I've been tempted to use Mathematica to create some artistic musical animations. That is, if I have a music file, I want to be able to edit, for example, its waveform animation. For example, get something like the following styles

enter image description here

which are some cool examples found in this website. I for instance really like this one (which I wonder how it was programmed)

enter image description here

However, I'm not too sure how to do this and where to start. I know Audio-type objects are manageable within Mathematica notebooks, but don't even know how to extract the waveform animation in the audio file, as seen here

enter image description here

Any ideas or suggestions?

  • 2
    $\begingroup$ You may want to have a look at how the Audio player output is constructed. Have a look at ExampleData[{"Audio", "Water"}] // ToBoxes . It doesn't seem that configurable - so you might end up needing to build your own dynamic player with Graphics $\endgroup$
    – flinty
    Commented Oct 24, 2021 at 0:03

2 Answers 2


The basic idea is the following:

  1. Split the audio file in non-overlapping segments, you can use AudioPartition for that
  2. Extract the power spectrum of the audio segment, you can use Periodogram, PeriodogramArray, Fourier, etc to do that. For simplicity I use Periodogram below with ScalingFunctions->"Absolute"
  3. Style the resulting power spectrum values to taste
  4. Repeat for each audio segment and animate

Here's a simple implementation of that:

stylePeriodogram[periodogram_] := Block[{values, cf},
  cf = ResourceFunction["ColorBrewerData"]["Purples", "ColorFunction"];
  values = Cases[periodogram, Line[a__] :> a, Infinity][[1, All, 2]];
  PairedBarChart[values, values, AspectRatio -> 1/4, 
   BarOrigin -> "XAxis", BarSpacing -> {0, 0, 0}, Axes -> False, 
   ColorFunction -> cf, ChartStyle -> EdgeForm[None]]

waveForm[audioPartition_, window_ : 100] := 
  Periodogram[audioPartition, window, window, HammingWindow, window, 
   ScalingFunctions -> "Absolute", PlotRange -> All]]

waveFormAnimationFrames[audio_, partition_ : 50/1000(*50 ms*), window_ : 100] :=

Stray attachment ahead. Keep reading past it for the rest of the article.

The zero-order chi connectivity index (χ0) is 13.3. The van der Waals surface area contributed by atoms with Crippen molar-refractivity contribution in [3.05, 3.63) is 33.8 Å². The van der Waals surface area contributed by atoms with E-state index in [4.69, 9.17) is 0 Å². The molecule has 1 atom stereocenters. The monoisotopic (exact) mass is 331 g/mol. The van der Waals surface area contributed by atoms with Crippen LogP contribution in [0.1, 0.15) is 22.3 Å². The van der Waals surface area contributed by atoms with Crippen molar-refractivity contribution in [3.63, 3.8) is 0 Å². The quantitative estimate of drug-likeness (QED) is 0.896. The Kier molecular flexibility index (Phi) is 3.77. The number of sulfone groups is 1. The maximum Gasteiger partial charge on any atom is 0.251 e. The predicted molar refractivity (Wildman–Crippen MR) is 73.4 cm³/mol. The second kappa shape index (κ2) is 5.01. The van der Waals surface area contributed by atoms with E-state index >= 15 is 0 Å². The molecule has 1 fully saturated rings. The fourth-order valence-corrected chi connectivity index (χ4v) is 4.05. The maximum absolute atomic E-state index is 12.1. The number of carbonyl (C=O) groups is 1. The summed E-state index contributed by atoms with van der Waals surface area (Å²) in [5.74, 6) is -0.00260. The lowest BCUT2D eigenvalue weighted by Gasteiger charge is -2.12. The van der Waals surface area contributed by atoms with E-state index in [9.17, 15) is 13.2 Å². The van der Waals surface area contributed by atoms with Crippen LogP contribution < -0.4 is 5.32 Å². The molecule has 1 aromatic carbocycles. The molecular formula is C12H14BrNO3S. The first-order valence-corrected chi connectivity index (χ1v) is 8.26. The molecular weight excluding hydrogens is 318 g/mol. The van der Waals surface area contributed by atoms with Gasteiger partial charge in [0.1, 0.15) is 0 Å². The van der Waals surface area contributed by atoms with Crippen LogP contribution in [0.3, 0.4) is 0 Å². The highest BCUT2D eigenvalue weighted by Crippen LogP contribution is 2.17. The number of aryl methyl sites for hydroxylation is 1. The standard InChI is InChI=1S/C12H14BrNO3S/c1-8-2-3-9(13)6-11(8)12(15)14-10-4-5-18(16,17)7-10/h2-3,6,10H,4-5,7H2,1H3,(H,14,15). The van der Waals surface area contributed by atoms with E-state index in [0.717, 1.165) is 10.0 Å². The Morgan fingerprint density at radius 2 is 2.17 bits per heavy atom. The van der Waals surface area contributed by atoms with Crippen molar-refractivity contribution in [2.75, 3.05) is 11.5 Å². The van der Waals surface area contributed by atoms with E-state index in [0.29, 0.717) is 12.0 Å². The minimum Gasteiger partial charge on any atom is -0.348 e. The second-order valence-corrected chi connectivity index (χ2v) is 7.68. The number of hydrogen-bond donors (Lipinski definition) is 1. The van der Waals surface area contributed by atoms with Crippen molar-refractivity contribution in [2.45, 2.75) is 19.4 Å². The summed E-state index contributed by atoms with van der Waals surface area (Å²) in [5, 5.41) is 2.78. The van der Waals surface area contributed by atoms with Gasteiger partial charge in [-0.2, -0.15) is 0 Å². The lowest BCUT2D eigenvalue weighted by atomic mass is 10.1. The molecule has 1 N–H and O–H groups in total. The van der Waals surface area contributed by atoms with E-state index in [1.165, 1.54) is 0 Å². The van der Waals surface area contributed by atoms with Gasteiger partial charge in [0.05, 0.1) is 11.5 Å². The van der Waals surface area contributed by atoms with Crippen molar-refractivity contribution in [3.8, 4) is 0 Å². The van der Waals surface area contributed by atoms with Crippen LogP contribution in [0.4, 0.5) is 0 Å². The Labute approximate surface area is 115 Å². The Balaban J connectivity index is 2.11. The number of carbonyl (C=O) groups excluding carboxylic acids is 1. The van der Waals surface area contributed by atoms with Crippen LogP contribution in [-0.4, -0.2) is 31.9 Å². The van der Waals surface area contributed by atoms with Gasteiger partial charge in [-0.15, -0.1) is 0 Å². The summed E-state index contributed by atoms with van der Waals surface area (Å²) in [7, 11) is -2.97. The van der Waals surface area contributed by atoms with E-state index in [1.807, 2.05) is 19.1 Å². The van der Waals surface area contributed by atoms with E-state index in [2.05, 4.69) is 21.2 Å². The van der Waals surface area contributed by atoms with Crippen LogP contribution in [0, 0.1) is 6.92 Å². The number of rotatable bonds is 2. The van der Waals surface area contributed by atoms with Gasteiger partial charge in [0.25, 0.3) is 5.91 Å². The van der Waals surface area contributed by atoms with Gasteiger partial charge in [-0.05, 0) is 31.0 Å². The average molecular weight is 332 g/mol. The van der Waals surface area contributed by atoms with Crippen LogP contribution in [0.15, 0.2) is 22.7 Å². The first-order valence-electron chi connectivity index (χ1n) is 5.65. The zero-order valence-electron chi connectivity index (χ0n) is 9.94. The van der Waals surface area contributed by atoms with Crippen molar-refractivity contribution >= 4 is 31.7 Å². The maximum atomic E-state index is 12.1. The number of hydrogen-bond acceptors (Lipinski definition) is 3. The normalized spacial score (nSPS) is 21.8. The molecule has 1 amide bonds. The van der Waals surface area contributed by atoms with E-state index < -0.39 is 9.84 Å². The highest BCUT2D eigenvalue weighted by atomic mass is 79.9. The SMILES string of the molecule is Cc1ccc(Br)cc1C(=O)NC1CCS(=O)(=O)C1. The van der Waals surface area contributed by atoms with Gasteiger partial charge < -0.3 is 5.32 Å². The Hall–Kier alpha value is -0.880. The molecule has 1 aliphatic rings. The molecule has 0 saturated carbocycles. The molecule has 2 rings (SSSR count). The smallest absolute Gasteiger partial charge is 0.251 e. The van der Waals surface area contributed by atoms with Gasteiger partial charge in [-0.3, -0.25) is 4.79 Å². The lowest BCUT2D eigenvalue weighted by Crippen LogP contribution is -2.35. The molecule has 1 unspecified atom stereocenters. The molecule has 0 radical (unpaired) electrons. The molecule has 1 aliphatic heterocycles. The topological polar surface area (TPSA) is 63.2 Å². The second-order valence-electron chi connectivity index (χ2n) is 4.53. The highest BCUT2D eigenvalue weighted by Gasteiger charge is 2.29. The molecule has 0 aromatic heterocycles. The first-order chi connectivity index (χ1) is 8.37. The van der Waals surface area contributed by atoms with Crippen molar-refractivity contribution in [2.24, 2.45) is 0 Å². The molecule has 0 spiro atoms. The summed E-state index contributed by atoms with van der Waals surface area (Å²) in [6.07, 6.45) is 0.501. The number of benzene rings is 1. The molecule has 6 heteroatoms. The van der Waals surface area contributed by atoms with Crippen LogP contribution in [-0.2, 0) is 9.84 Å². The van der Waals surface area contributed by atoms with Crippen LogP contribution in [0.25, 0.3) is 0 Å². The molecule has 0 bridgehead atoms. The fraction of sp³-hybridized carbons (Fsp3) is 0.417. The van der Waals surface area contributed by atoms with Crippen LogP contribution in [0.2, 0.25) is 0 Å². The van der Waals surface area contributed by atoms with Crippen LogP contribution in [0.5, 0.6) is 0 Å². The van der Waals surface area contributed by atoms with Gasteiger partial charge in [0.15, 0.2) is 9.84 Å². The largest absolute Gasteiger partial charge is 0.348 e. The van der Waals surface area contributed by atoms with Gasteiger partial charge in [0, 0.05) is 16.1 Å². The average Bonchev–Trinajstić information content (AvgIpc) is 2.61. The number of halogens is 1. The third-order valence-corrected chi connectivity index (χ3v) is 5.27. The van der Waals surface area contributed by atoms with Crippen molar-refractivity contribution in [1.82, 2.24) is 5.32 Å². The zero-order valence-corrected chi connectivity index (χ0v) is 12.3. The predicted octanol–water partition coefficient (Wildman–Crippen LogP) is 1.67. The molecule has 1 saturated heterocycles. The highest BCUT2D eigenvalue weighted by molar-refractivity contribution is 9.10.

With[{audioPartitions = AudioPartition[audio, partition]},
  waveForm[#, window] & /@ audioPartitions]

Let's see how this looks for the Apollo11 clip in ExampleData:

apolloAudio = ExampleData[{"Audio", "Apollo11SmallStep"}];
frames = waveFormAnimationFrames[apolloAudio];
Export["apollo11-small_step.gif", frames]

enter image description here


  • For single track audio files you should really only need to change the stylePeriodogram function, e.g. something like this could work for the circular waveform you showed
  • To achieve the last effect you showed, you'd need an audio file with multiple tracks, and then simply superimpose graphics with some transparency for each track
  • 1
    $\begingroup$ Wonderful. I think this gave me the basis to start with. $\endgroup$
    – sam wolfe
    Commented Oct 30, 2021 at 21:53

Here is a rough sketch. Not very beautiful - but you can make it with some color and flairs.

file = Import[ "https://file-examples-com.github.io/uploads/2017/11/file_example_\MP3_700KB.mp3"];

peaks = 4; (*No. of peaks you want in your visual output*)
adat = AudioData[file];
sr = AudioSampleRate[file][[1]];
nt = Round[N@AudioLength[file][[1]]/sr];
nc = AudioChannels[file];
cols = {Blue, Red};
dat = Table[pts = adat[[c, (i - 1) sr + 1 ;; i*sr]];
ms = Normalize[Mean[#^2] & /@ Partition[pts,Length[pts]/peaks]];
pts = Table[{x, Sum[ms[[i]] Exp[-(i - x)^2*8], {i, peaks}]}, 
      {x, 0.0, peaks + 1.0, 0.01}], {c, nc}];
ListLinePlot[dat, Filling -> Axis, PlotRange -> {{0, peaks + 1}, {0, 1}}, 
Frame -> True, FrameTicks -> None, PlotStyle -> None, Background -> LightGray, 
FillingStyle ->  MapIndexed[#2 -> Directive[Opacity[0.5], #] &, cols]]
, {i, nt - 1}]]

enter image description here


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